The use of Biblical quotes to justify a marriage may have an initial goodness, until one realises, as the Medieval audience would, the irony behind them. Januarie uses three biblical women as examples of perfect, supportive wives who assisted their husbands in some noble way; Judith, Abigail and Ester. However the irony is that each of these women actually achieved their ends by fooling their husbands, tricking and deceiving them, the extended irony being that May herself will also do this. This is an example of where Januarie uses scripture and ‘auctorites’ to twist and manipulate the wisdom and revelation to suit his own desires, even if he does not appreciate the true gravity behind them. His self-deception permits him to fester in a deluded marriage, transforming vice into virtue and perversion into purity (‘A man may do no synne with his wyf/Ne hurte hymselven with his owne knyf’).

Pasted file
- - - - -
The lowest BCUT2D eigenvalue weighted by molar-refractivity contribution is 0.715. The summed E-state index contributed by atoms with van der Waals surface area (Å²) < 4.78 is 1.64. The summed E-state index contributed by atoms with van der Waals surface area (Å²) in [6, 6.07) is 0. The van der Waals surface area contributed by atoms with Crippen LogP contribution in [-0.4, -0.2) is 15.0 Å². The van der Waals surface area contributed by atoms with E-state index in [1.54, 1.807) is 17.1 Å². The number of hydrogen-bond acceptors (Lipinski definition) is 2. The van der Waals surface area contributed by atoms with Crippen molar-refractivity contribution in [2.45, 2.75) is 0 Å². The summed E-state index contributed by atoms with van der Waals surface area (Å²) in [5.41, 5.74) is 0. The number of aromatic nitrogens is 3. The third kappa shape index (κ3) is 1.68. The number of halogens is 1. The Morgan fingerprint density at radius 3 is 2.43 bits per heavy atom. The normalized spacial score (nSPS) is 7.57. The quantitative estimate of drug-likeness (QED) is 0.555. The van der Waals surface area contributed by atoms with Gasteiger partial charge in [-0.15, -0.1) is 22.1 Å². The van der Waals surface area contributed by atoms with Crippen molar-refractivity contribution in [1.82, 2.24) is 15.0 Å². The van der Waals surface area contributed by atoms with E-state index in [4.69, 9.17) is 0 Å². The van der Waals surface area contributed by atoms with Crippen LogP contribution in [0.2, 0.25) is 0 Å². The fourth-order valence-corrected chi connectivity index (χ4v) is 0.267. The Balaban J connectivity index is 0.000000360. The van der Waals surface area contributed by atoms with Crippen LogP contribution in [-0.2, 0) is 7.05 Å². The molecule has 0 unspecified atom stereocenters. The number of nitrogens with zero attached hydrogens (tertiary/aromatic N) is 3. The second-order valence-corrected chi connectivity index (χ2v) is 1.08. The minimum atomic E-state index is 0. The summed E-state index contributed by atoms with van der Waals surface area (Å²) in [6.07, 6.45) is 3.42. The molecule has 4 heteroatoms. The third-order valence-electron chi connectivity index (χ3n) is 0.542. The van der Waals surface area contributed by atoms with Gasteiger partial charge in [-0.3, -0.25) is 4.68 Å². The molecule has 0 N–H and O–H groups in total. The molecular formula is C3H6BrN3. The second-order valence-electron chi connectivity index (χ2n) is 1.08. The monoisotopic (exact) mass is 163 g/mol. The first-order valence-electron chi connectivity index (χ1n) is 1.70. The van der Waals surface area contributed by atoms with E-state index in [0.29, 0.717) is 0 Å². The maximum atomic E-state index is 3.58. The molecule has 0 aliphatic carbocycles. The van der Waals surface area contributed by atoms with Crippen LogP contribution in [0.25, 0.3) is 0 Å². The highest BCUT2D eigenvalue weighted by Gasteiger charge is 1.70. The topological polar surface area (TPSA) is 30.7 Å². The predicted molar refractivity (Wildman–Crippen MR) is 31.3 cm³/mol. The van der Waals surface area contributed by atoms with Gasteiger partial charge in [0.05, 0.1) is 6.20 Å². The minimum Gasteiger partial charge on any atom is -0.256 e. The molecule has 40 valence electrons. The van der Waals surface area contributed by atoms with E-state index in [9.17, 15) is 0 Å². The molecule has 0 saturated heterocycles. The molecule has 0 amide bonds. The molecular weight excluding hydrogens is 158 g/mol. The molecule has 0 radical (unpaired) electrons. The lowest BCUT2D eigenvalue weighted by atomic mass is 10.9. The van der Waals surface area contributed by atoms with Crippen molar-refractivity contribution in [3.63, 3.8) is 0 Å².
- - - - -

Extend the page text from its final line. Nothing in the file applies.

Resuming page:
The idea of marriage being animalistic and financially motivated is also presented. Januarie’s comment that if his wife were too old then he would little satisfaction in her and be forced to commit adultery (therefore risking hell) is a very primitive and unrefined belief. Surely marriage is for far loftier and spiritual purposes than casual sex? The marriage vows are even destroyed in a pear tree which, although humorous, has a very unsophisticated and devolutionary quality about them. Chaucer also used animal imagery in Januarie’s speech to emphasise his lack of respect for women as human beings, and indeed May would have had little more rights than Januarie’s own cattle. Januarie wants a young lady, with old fish and young flesh; he reduces such a woman to the animalistic metaphor: better is ‘a pyk than a pykerel/And bet than old boef is the tender veal’. The drinking of mulled wine, claret and hot spices ‘t’encressen his corage’ and the aphrodisiac on his wedding night put a very primal glare over what should be a joyful, loving scene, and reduces the marriage down to a mere question of sex, governed by desire and animalistic urgings. The listing effect in these lines speeds up the pace of the action and excites the audience’s attention in anticipation of the climactic moment. The wedding night its self contains more animal and financial imagery. The act of penetration is described to be like sharp briers to the skin of a ‘houndfyssh’ and the loss of May’s virginity as a labouring (‘Thus laboureth he til that the day gan dawe’). After this Januarie is frisky as a colt and ‘ful of jargon as a flekked pye’. Both May and Januarie have hardly married for love; this marriage consummates the want of an heir and care in old age, alongside May’s (presumable) desire for money (‘she was feffed in his lond/…hir riche array’). The blessing of the priest seems to make such motives acceptable, as Hussey noted; “Religion at heart allows him to remain a whoremaster, whilst ostensibly he is a truly married man”.